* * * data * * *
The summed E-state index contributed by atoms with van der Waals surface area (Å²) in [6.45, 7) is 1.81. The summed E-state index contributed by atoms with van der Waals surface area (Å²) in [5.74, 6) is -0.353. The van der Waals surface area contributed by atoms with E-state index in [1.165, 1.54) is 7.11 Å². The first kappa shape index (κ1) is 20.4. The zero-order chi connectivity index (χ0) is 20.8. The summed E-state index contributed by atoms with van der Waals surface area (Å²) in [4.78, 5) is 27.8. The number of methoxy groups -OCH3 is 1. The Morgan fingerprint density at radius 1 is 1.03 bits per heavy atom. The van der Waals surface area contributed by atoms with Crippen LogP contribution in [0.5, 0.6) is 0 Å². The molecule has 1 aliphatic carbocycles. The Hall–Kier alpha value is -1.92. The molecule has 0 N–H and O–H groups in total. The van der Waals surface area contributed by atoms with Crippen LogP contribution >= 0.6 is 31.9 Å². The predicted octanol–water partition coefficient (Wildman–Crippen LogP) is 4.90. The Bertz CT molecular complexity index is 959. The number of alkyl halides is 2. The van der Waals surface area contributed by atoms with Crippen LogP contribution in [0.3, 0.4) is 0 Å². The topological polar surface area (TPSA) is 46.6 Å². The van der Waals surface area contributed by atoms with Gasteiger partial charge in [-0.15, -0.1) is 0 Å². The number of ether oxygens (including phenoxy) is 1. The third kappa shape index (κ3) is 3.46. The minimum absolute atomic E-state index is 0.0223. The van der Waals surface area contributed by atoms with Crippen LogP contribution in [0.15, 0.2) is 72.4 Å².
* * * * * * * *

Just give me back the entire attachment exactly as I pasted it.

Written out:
The summed E-state index contributed by atoms with van der Waals surface area (Å²) in [6.45, 7) is 1.81. The summed E-state index contributed by atoms with van der Waals surface area (Å²) in [5.74, 6) is -0.353. The van der Waals surface area contributed by atoms with E-state index in [1.165, 1.54) is 7.11 Å². The first kappa shape index (κ1) is 20.4. The zero-order chi connectivity index (χ0) is 20.8. The summed E-state index contributed by atoms with van der Waals surface area (Å²) in [4.78, 5) is 27.8. The number of methoxy groups -OCH3 is 1. The Morgan fingerprint density at radius 1 is 1.03 bits per heavy atom. The van der Waals surface area contributed by atoms with Crippen LogP contribution in [0.5, 0.6) is 0 Å². The molecule has 1 aliphatic carbocycles. The Hall–Kier alpha value is -1.92. The molecule has 0 N–H and O–H groups in total. The van der Waals surface area contributed by atoms with Crippen LogP contribution >= 0.6 is 31.9 Å². The predicted octanol–water partition coefficient (Wildman–Crippen LogP) is 4.90. The Bertz CT molecular complexity index is 959. The number of alkyl halides is 2. The van der Waals surface area contributed by atoms with Crippen LogP contribution in [0.3, 0.4) is 0 Å². The topological polar surface area (TPSA) is 46.6 Å². The van der Waals surface area contributed by atoms with Gasteiger partial charge in [-0.15, -0.1) is 0 Å². The number of ether oxygens (including phenoxy) is 1. The third kappa shape index (κ3) is 3.46. The minimum absolute atomic E-state index is 0.0223. The van der Waals surface area contributed by atoms with Crippen LogP contribution in [0.15, 0.2) is 72.4 Å².